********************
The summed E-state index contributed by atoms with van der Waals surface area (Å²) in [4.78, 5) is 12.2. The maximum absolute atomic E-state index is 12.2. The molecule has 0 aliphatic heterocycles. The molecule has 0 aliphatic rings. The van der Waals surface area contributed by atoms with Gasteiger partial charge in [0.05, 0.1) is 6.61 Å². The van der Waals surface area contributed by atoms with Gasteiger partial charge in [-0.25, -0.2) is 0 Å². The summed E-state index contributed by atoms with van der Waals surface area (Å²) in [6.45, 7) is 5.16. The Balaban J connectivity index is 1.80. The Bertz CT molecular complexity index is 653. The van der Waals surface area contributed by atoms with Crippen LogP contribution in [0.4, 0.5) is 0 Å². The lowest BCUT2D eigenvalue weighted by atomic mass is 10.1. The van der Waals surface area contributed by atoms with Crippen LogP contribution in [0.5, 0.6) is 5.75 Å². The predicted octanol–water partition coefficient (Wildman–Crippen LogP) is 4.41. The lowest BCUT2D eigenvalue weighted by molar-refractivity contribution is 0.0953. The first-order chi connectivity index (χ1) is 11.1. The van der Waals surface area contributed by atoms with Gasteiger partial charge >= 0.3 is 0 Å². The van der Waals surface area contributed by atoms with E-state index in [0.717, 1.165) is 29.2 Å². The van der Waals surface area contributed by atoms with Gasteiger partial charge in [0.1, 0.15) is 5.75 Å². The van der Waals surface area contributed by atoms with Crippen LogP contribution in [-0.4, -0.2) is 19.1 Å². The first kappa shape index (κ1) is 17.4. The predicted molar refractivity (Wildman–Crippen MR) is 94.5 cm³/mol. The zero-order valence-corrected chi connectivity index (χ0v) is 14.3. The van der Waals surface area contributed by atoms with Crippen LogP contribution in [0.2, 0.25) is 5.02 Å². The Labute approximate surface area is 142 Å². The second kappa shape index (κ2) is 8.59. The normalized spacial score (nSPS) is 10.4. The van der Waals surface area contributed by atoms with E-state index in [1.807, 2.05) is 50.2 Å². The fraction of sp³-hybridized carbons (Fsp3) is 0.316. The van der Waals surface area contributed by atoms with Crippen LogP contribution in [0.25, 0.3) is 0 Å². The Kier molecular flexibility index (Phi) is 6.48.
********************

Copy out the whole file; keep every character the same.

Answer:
The summed E-state index contributed by atoms with van der Waals surface area (Å²) in [4.78, 5) is 12.2. The maximum absolute atomic E-state index is 12.2. The molecule has 0 aliphatic heterocycles. The molecule has 0 aliphatic rings. The van der Waals surface area contributed by atoms with Gasteiger partial charge in [0.05, 0.1) is 6.61 Å². The van der Waals surface area contributed by atoms with Gasteiger partial charge in [-0.25, -0.2) is 0 Å². The summed E-state index contributed by atoms with van der Waals surface area (Å²) in [6.45, 7) is 5.16. The Balaban J connectivity index is 1.80. The Bertz CT molecular complexity index is 653. The van der Waals surface area contributed by atoms with Crippen LogP contribution in [0.4, 0.5) is 0 Å². The lowest BCUT2D eigenvalue weighted by atomic mass is 10.1. The van der Waals surface area contributed by atoms with Crippen LogP contribution in [0.5, 0.6) is 5.75 Å². The predicted octanol–water partition coefficient (Wildman–Crippen LogP) is 4.41. The lowest BCUT2D eigenvalue weighted by molar-refractivity contribution is 0.0953. The first-order chi connectivity index (χ1) is 11.1. The van der Waals surface area contributed by atoms with Gasteiger partial charge >= 0.3 is 0 Å². The van der Waals surface area contributed by atoms with E-state index in [0.717, 1.165) is 29.2 Å². The van der Waals surface area contributed by atoms with Gasteiger partial charge in [0.1, 0.15) is 5.75 Å². The van der Waals surface area contributed by atoms with Crippen LogP contribution in [-0.4, -0.2) is 19.1 Å². The first kappa shape index (κ1) is 17.4. The predicted molar refractivity (Wildman–Crippen MR) is 94.5 cm³/mol. The zero-order valence-corrected chi connectivity index (χ0v) is 14.3. The van der Waals surface area contributed by atoms with Crippen LogP contribution in [0.2, 0.25) is 5.02 Å². The Labute approximate surface area is 142 Å². The second kappa shape index (κ2) is 8.59. The normalized spacial score (nSPS) is 10.4. The van der Waals surface area contributed by atoms with E-state index in [1.807, 2.05) is 50.2 Å². The fraction of sp³-hybridized carbons (Fsp3) is 0.316. The van der Waals surface area contributed by atoms with Crippen LogP contribution in [0.25, 0.3) is 0 Å². The Kier molecular flexibility index (Phi) is 6.48.